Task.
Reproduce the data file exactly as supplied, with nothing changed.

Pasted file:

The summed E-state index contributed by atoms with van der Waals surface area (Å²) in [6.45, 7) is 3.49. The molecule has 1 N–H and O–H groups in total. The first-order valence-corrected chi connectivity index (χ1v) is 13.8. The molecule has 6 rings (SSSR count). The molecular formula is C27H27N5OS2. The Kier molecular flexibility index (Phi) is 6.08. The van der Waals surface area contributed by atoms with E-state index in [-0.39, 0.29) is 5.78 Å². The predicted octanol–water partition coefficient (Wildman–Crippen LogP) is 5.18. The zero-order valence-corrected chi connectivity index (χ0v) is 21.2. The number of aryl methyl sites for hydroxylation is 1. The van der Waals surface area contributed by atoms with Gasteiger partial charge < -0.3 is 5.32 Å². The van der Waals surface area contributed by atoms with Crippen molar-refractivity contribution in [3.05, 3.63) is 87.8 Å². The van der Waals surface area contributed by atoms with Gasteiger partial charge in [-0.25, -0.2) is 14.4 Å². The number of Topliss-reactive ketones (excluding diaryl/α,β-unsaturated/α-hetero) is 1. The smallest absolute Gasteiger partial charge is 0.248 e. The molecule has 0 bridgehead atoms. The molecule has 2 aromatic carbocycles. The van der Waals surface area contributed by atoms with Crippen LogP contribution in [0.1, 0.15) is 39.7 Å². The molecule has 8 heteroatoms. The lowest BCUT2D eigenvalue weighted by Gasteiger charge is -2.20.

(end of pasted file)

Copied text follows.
The summed E-state index contributed by atoms with van der Waals surface area (Å²) in [6.45, 7) is 3.49. The molecule has 1 N–H and O–H groups in total. The first-order valence-corrected chi connectivity index (χ1v) is 13.8. The molecule has 6 rings (SSSR count). The molecular formula is C27H27N5OS2. The Kier molecular flexibility index (Phi) is 6.08. The van der Waals surface area contributed by atoms with E-state index in [-0.39, 0.29) is 5.78 Å². The predicted octanol–water partition coefficient (Wildman–Crippen LogP) is 5.18. The zero-order valence-corrected chi connectivity index (χ0v) is 21.2. The number of aryl methyl sites for hydroxylation is 1. The van der Waals surface area contributed by atoms with Gasteiger partial charge < -0.3 is 5.32 Å². The van der Waals surface area contributed by atoms with Crippen molar-refractivity contribution in [3.05, 3.63) is 87.8 Å². The van der Waals surface area contributed by atoms with Gasteiger partial charge in [-0.25, -0.2) is 14.4 Å². The number of Topliss-reactive ketones (excluding diaryl/α,β-unsaturated/α-hetero) is 1. The smallest absolute Gasteiger partial charge is 0.248 e. The molecule has 0 bridgehead atoms. The molecule has 2 aromatic carbocycles. The van der Waals surface area contributed by atoms with Crippen LogP contribution in [0.1, 0.15) is 39.7 Å². The molecule has 8 heteroatoms. The lowest BCUT2D eigenvalue weighted by Gasteiger charge is -2.20.